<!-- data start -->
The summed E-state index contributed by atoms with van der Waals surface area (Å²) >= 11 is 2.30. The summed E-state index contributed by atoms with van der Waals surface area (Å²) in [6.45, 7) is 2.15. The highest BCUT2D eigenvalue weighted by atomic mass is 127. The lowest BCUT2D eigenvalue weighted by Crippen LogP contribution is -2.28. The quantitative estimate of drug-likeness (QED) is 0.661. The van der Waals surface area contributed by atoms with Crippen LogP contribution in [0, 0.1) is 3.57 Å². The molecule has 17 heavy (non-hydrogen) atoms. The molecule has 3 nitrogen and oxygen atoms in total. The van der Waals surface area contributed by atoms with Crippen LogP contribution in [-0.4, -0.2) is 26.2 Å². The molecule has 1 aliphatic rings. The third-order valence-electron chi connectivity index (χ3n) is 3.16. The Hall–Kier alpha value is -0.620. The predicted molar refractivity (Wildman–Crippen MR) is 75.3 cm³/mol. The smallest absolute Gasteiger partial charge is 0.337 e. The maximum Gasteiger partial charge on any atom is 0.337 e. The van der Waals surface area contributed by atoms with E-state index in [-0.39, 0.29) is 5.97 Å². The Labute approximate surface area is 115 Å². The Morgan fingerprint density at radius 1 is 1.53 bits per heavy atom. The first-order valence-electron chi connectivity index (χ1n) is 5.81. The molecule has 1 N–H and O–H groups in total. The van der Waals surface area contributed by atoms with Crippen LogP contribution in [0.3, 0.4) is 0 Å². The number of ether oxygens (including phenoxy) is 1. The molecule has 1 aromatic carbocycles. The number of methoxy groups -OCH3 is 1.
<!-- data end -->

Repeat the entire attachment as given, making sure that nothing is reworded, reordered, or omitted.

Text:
The summed E-state index contributed by atoms with van der Waals surface area (Å²) >= 11 is 2.30. The summed E-state index contributed by atoms with van der Waals surface area (Å²) in [6.45, 7) is 2.15. The highest BCUT2D eigenvalue weighted by atomic mass is 127. The lowest BCUT2D eigenvalue weighted by Crippen LogP contribution is -2.28. The quantitative estimate of drug-likeness (QED) is 0.661. The van der Waals surface area contributed by atoms with Crippen LogP contribution in [0, 0.1) is 3.57 Å². The molecule has 17 heavy (non-hydrogen) atoms. The molecule has 3 nitrogen and oxygen atoms in total. The van der Waals surface area contributed by atoms with Crippen LogP contribution in [-0.4, -0.2) is 26.2 Å². The molecule has 1 aliphatic rings. The third-order valence-electron chi connectivity index (χ3n) is 3.16. The Hall–Kier alpha value is -0.620. The predicted molar refractivity (Wildman–Crippen MR) is 75.3 cm³/mol. The smallest absolute Gasteiger partial charge is 0.337 e. The maximum Gasteiger partial charge on any atom is 0.337 e. The van der Waals surface area contributed by atoms with E-state index in [-0.39, 0.29) is 5.97 Å². The Labute approximate surface area is 115 Å². The Morgan fingerprint density at radius 1 is 1.53 bits per heavy atom. The first-order valence-electron chi connectivity index (χ1n) is 5.81. The molecule has 1 N–H and O–H groups in total. The van der Waals surface area contributed by atoms with Crippen LogP contribution in [0.3, 0.4) is 0 Å². The number of ether oxygens (including phenoxy) is 1. The molecule has 1 aromatic carbocycles. The number of methoxy groups -OCH3 is 1.